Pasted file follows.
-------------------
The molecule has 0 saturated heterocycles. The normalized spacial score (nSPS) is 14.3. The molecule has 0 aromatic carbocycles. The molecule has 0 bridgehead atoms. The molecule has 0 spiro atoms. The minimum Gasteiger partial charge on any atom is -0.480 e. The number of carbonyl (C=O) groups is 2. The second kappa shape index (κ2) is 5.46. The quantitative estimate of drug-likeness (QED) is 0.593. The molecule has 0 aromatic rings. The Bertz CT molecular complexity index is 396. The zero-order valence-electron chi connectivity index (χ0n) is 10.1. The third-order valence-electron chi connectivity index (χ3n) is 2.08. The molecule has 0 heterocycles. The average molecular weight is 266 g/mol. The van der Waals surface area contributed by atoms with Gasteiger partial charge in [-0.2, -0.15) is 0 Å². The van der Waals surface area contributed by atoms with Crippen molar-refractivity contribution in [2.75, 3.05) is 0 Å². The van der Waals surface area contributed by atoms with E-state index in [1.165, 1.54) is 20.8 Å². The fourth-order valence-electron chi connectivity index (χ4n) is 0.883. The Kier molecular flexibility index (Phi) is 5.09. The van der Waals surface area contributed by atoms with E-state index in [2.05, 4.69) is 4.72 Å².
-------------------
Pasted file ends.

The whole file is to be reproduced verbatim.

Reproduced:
The molecule has 0 saturated heterocycles. The normalized spacial score (nSPS) is 14.3. The molecule has 0 aromatic carbocycles. The molecule has 0 bridgehead atoms. The molecule has 0 spiro atoms. The minimum Gasteiger partial charge on any atom is -0.480 e. The number of carbonyl (C=O) groups is 2. The second kappa shape index (κ2) is 5.46. The quantitative estimate of drug-likeness (QED) is 0.593. The molecule has 0 aromatic rings. The Bertz CT molecular complexity index is 396. The zero-order valence-electron chi connectivity index (χ0n) is 10.1. The third-order valence-electron chi connectivity index (χ3n) is 2.08. The molecule has 0 heterocycles. The average molecular weight is 266 g/mol. The van der Waals surface area contributed by atoms with Gasteiger partial charge in [-0.2, -0.15) is 0 Å². The van der Waals surface area contributed by atoms with Crippen molar-refractivity contribution in [2.75, 3.05) is 0 Å². The van der Waals surface area contributed by atoms with E-state index in [1.165, 1.54) is 20.8 Å². The fourth-order valence-electron chi connectivity index (χ4n) is 0.883. The Kier molecular flexibility index (Phi) is 5.09. The van der Waals surface area contributed by atoms with E-state index in [2.05, 4.69) is 4.72 Å².